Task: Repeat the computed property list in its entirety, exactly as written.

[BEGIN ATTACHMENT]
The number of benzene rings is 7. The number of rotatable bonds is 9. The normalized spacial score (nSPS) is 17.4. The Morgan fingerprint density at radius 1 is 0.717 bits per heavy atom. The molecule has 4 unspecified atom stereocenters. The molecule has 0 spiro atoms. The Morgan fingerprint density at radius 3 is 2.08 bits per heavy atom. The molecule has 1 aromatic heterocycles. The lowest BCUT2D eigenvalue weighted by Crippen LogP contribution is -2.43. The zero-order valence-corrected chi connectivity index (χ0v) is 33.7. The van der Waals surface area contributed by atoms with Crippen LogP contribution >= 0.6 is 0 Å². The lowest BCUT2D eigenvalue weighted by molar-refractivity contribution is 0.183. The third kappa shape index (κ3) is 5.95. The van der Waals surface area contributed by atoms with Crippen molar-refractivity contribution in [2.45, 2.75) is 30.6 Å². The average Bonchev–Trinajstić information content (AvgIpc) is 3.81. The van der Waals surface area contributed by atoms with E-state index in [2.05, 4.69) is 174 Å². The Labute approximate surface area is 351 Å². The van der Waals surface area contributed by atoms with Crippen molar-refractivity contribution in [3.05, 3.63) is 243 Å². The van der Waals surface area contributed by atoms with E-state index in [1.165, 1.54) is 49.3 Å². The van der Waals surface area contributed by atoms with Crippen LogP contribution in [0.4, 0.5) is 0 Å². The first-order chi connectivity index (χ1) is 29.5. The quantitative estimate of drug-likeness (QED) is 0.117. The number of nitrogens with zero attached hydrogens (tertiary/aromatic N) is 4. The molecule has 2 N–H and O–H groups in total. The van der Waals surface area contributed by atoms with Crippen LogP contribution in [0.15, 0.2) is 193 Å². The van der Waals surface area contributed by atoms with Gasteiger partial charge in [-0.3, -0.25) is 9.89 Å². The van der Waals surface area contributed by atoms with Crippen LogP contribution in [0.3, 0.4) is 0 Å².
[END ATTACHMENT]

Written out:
The number of benzene rings is 7. The number of rotatable bonds is 9. The normalized spacial score (nSPS) is 17.4. The Morgan fingerprint density at radius 1 is 0.717 bits per heavy atom. The molecule has 4 unspecified atom stereocenters. The molecule has 0 spiro atoms. The Morgan fingerprint density at radius 3 is 2.08 bits per heavy atom. The molecule has 1 aromatic heterocycles. The lowest BCUT2D eigenvalue weighted by Crippen LogP contribution is -2.43. The zero-order valence-corrected chi connectivity index (χ0v) is 33.7. The van der Waals surface area contributed by atoms with Crippen LogP contribution >= 0.6 is 0 Å². The lowest BCUT2D eigenvalue weighted by molar-refractivity contribution is 0.183. The third kappa shape index (κ3) is 5.95. The van der Waals surface area contributed by atoms with Crippen molar-refractivity contribution in [2.45, 2.75) is 30.6 Å². The average Bonchev–Trinajstić information content (AvgIpc) is 3.81. The van der Waals surface area contributed by atoms with E-state index in [2.05, 4.69) is 174 Å². The Labute approximate surface area is 351 Å². The van der Waals surface area contributed by atoms with Crippen molar-refractivity contribution in [3.05, 3.63) is 243 Å². The van der Waals surface area contributed by atoms with E-state index in [1.165, 1.54) is 49.3 Å². The van der Waals surface area contributed by atoms with Crippen LogP contribution in [0.4, 0.5) is 0 Å². The first-order chi connectivity index (χ1) is 29.5. The quantitative estimate of drug-likeness (QED) is 0.117. The number of nitrogens with zero attached hydrogens (tertiary/aromatic N) is 4. The molecule has 2 N–H and O–H groups in total. The van der Waals surface area contributed by atoms with Crippen LogP contribution in [0.15, 0.2) is 193 Å². The van der Waals surface area contributed by atoms with Gasteiger partial charge in [-0.3, -0.25) is 9.89 Å². The van der Waals surface area contributed by atoms with Crippen LogP contribution in [0.3, 0.4) is 0 Å².